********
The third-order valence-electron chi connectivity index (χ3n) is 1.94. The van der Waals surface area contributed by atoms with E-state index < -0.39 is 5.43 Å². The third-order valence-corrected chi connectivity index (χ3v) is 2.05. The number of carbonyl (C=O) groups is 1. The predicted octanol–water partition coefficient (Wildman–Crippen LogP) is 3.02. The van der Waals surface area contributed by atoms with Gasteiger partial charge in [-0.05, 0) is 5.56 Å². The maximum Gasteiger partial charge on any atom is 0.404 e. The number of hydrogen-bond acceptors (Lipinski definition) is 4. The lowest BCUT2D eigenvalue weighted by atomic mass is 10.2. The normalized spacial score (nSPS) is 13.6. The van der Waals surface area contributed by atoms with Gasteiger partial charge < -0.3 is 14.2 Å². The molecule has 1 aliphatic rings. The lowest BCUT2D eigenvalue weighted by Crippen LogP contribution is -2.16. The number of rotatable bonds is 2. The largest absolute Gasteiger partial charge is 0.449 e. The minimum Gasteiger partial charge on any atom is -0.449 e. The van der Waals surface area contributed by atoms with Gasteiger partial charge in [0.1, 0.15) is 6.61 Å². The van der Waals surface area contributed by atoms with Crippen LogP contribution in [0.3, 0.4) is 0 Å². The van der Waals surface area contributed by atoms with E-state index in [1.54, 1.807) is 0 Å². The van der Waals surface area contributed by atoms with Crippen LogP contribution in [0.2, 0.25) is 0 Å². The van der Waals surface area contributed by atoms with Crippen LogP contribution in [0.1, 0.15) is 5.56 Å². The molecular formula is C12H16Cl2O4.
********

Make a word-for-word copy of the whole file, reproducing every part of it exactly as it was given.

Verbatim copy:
The third-order valence-electron chi connectivity index (χ3n) is 1.94. The van der Waals surface area contributed by atoms with E-state index < -0.39 is 5.43 Å². The third-order valence-corrected chi connectivity index (χ3v) is 2.05. The number of carbonyl (C=O) groups is 1. The predicted octanol–water partition coefficient (Wildman–Crippen LogP) is 3.02. The van der Waals surface area contributed by atoms with Gasteiger partial charge in [-0.05, 0) is 5.56 Å². The maximum Gasteiger partial charge on any atom is 0.404 e. The number of hydrogen-bond acceptors (Lipinski definition) is 4. The lowest BCUT2D eigenvalue weighted by atomic mass is 10.2. The normalized spacial score (nSPS) is 13.6. The van der Waals surface area contributed by atoms with Gasteiger partial charge < -0.3 is 14.2 Å². The molecule has 1 aliphatic rings. The lowest BCUT2D eigenvalue weighted by Crippen LogP contribution is -2.16. The number of rotatable bonds is 2. The largest absolute Gasteiger partial charge is 0.449 e. The minimum Gasteiger partial charge on any atom is -0.449 e. The van der Waals surface area contributed by atoms with Gasteiger partial charge in [0.1, 0.15) is 6.61 Å². The van der Waals surface area contributed by atoms with Crippen LogP contribution in [0.3, 0.4) is 0 Å². The van der Waals surface area contributed by atoms with E-state index in [1.54, 1.807) is 0 Å². The van der Waals surface area contributed by atoms with Crippen LogP contribution in [0.2, 0.25) is 0 Å². The van der Waals surface area contributed by atoms with Crippen LogP contribution in [0.1, 0.15) is 5.56 Å². The molecular formula is C12H16Cl2O4.